It is rare that a book can so easily enchant me; about one week has passed since I finished Arther Golden's Memoirs of a Geisha, and I still find the characters roaming my mind like ghosts haunting the latest visitor in their home. I see the characters' faces in those of people I meet, and I remember Sayuri's story as though she were my close friend and had relayed it to me herself.
Perhaps, the story lured me in because the world of a geisha is so foreign that it is almost like that of a fantasy universe, though we readers know this intriguing world is far from fiction. It would be dreadfully wrong to classify Sayuri and other geisha we encounter in the story into the category of sex solicitors; rather geisha are better classified as refined, professional mistresses. Yes, sex and seduction is part the geisha's world in Golden's story, but it is not very much like that of a prostitute selling herself to a different man nightly.
Golden introduces Sayuri to the reader when she is a young girl living in a small fishing village on the Sea of Japan. The reader follows the terrified yet terrifically clever young Sayuri (then known as Chiyo) as she enters through slavery the world of an early 20th-century geisha -- a world where a girl's mizuage, or virginity, is auctioned to the highest bidder and her well-being depends on being beautiful and likeable enough to lure a danna (read: sugar daddy). Sayuri is a brilliant narrator with whom I instantly connected because of her innocence, inherent goodness and wit. Though she is a wise character in many senses, she also cannot help but follow her dreams, which often frustrated me because it compromises her character and delicate situation. Of course, these character inconsistencies make Sayuri all the more human. I appreciate and relate to many of the other characters, too, as their personalities are complicated, and I could somehow understand their driving motivations thanks to Golden's careful storytelling. Even Hatsumomo, one of the reigning, rival geisha with a fiery evil streak, finds a certain appreciation with the reader. The only character whom I would have liked to have better understood and learned more about was the elusive Chairman, the business man who serves as a racing force in Sayuri's young life. I found myself more sympathetic toward the Chairman's business partner, Nobu, who showed a great deal of complexity and depth as a protagonist and simultaneously an antagonist at some points in the story.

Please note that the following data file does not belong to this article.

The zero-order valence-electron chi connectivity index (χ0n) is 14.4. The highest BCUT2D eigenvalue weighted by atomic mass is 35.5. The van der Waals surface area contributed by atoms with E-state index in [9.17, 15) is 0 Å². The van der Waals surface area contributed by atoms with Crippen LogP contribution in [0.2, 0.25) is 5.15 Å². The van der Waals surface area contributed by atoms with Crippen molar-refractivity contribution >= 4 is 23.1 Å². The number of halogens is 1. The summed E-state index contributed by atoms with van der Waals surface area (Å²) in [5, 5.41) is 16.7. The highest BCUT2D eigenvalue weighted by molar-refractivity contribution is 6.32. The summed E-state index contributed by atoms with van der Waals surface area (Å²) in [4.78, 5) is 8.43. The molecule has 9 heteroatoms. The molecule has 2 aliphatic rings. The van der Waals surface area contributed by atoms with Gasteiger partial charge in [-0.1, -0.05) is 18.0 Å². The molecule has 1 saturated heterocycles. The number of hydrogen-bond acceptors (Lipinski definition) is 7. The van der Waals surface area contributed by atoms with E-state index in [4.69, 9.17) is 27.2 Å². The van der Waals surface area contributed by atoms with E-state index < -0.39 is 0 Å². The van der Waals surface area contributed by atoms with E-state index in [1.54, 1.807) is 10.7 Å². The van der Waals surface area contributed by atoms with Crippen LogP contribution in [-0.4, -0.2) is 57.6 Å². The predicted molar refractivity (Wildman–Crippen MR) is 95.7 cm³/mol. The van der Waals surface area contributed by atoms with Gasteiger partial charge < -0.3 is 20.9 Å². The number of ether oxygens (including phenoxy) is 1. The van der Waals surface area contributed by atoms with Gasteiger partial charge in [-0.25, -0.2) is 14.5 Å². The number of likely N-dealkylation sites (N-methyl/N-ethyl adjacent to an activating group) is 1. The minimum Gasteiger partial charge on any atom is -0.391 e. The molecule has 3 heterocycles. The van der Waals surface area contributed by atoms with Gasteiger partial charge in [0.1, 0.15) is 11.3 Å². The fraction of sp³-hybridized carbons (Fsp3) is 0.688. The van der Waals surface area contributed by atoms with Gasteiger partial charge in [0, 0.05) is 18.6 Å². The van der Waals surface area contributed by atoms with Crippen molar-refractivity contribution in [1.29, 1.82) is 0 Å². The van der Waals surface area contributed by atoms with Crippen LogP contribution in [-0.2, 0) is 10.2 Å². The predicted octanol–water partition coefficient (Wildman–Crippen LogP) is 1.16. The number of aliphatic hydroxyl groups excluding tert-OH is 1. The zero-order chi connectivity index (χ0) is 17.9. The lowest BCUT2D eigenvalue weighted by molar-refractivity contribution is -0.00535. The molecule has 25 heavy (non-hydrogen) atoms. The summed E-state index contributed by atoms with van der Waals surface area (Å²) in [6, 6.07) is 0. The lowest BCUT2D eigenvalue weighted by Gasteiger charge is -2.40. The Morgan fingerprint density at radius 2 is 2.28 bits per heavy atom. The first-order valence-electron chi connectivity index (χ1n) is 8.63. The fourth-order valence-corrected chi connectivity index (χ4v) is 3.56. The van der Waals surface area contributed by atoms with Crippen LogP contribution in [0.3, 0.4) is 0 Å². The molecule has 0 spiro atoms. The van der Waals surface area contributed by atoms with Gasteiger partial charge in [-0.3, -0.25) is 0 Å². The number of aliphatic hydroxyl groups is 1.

Equally fantastic as the storyline and character development is Golden's attempt to provide the reader with historically accurate information about the world of geisha. While I openly admit I know little about Japan or geisha in general, Golden relays minute details of geisha life amazingly as he weaves multiple story lines together. Golden, who earned an MA in Japanese history at Columbia University, also spent a summer in Tokyo and interviewed a number of geisha including the very prominent, well-known Mineko Iwasaki. The details of the pecking order in the okiya, or house where geisha families lived, are fascinating. The explicit explanations of geisha dress, hair styles and training also entice the reader and excellently explain the mysterious and captivating world. Though inconsistencies with Golden's story and the real world of Geisha have been noted, on a whole, I think the book succeeds insofar as it phenomenally entertains the reader while giving the reader a glimpse into the world of geisha. This book could be classified as historically-based fiction since it was so deeply researched, but the emphasis should be made that this is a work of fiction. It's a marvelously romantic story that relies greatly on the reader being able to get past any historical inaccuracies and enjoy the characters and romance.
I spent every free moment I had reading this book for a solid week, and I will not say much more about it for fear of spoiling it. Memoirs of a Geisha is definitely a must read with its seductive elusiveness, satisfying plot line and complex characters.
Read Deanna's review; she's taking the book challenge, too!
Up next: Water for Elephants by Sara Gruen. I will begin reading this novel tomorrow, Wednesday, June 25, and I'm giving myself two weeks max.
Also, those of you who want to meet up for a Japanese dinner and discuss Memoirs of a Geisha, please send me an e-mail so we can plan a night. Of course, babies are welcome, though I'll be leaving Gabe at home to play with daddy. =)